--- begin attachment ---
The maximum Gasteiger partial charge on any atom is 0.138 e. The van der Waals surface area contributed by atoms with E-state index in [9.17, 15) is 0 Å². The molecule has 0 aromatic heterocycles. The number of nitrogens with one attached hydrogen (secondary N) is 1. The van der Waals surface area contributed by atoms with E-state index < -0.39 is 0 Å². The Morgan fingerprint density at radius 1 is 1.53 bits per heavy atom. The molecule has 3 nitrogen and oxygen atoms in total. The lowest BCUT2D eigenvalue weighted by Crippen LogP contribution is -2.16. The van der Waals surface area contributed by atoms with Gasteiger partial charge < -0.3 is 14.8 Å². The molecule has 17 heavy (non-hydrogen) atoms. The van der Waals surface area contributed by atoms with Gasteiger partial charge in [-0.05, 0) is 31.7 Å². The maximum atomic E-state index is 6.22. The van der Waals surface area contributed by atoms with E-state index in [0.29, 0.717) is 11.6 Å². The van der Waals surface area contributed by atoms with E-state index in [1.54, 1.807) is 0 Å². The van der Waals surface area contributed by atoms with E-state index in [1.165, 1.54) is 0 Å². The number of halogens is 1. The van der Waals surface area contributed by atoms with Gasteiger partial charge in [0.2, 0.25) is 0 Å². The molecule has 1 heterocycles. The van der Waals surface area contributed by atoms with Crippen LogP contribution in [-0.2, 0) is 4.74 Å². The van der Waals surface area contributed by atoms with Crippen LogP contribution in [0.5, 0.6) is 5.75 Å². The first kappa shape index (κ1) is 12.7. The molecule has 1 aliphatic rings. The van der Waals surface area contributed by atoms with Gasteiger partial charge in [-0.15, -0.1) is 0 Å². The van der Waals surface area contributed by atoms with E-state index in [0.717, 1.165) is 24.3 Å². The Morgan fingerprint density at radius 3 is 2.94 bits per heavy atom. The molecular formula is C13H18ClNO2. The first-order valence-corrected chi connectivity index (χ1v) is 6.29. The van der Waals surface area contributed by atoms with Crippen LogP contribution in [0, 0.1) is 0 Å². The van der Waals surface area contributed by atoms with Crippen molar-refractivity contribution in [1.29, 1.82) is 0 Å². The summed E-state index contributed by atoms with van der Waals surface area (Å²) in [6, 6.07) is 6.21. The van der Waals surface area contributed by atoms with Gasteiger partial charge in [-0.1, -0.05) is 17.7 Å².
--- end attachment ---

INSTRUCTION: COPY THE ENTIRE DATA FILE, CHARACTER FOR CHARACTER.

The maximum Gasteiger partial charge on any atom is 0.138 e. The van der Waals surface area contributed by atoms with E-state index in [9.17, 15) is 0 Å². The molecule has 0 aromatic heterocycles. The number of nitrogens with one attached hydrogen (secondary N) is 1. The van der Waals surface area contributed by atoms with E-state index < -0.39 is 0 Å². The Morgan fingerprint density at radius 1 is 1.53 bits per heavy atom. The molecule has 3 nitrogen and oxygen atoms in total. The lowest BCUT2D eigenvalue weighted by Crippen LogP contribution is -2.16. The van der Waals surface area contributed by atoms with Gasteiger partial charge < -0.3 is 14.8 Å². The molecule has 17 heavy (non-hydrogen) atoms. The van der Waals surface area contributed by atoms with Gasteiger partial charge in [-0.05, 0) is 31.7 Å². The maximum atomic E-state index is 6.22. The van der Waals surface area contributed by atoms with E-state index in [0.29, 0.717) is 11.6 Å². The van der Waals surface area contributed by atoms with E-state index in [1.54, 1.807) is 0 Å². The van der Waals surface area contributed by atoms with E-state index in [1.165, 1.54) is 0 Å². The number of halogens is 1. The van der Waals surface area contributed by atoms with Gasteiger partial charge in [0.2, 0.25) is 0 Å². The molecule has 1 heterocycles. The van der Waals surface area contributed by atoms with Crippen LogP contribution in [-0.2, 0) is 4.74 Å². The van der Waals surface area contributed by atoms with Crippen LogP contribution in [0.5, 0.6) is 5.75 Å². The first kappa shape index (κ1) is 12.7. The molecule has 1 aliphatic rings. The van der Waals surface area contributed by atoms with Gasteiger partial charge in [-0.15, -0.1) is 0 Å². The van der Waals surface area contributed by atoms with E-state index in [0.717, 1.165) is 24.3 Å². The Morgan fingerprint density at radius 3 is 2.94 bits per heavy atom. The molecular formula is C13H18ClNO2. The first-order valence-corrected chi connectivity index (χ1v) is 6.29. The van der Waals surface area contributed by atoms with Crippen LogP contribution in [0, 0.1) is 0 Å². The van der Waals surface area contributed by atoms with Crippen molar-refractivity contribution in [1.29, 1.82) is 0 Å². The summed E-state index contributed by atoms with van der Waals surface area (Å²) in [6, 6.07) is 6.21. The van der Waals surface area contributed by atoms with Gasteiger partial charge in [-0.1, -0.05) is 17.7 Å².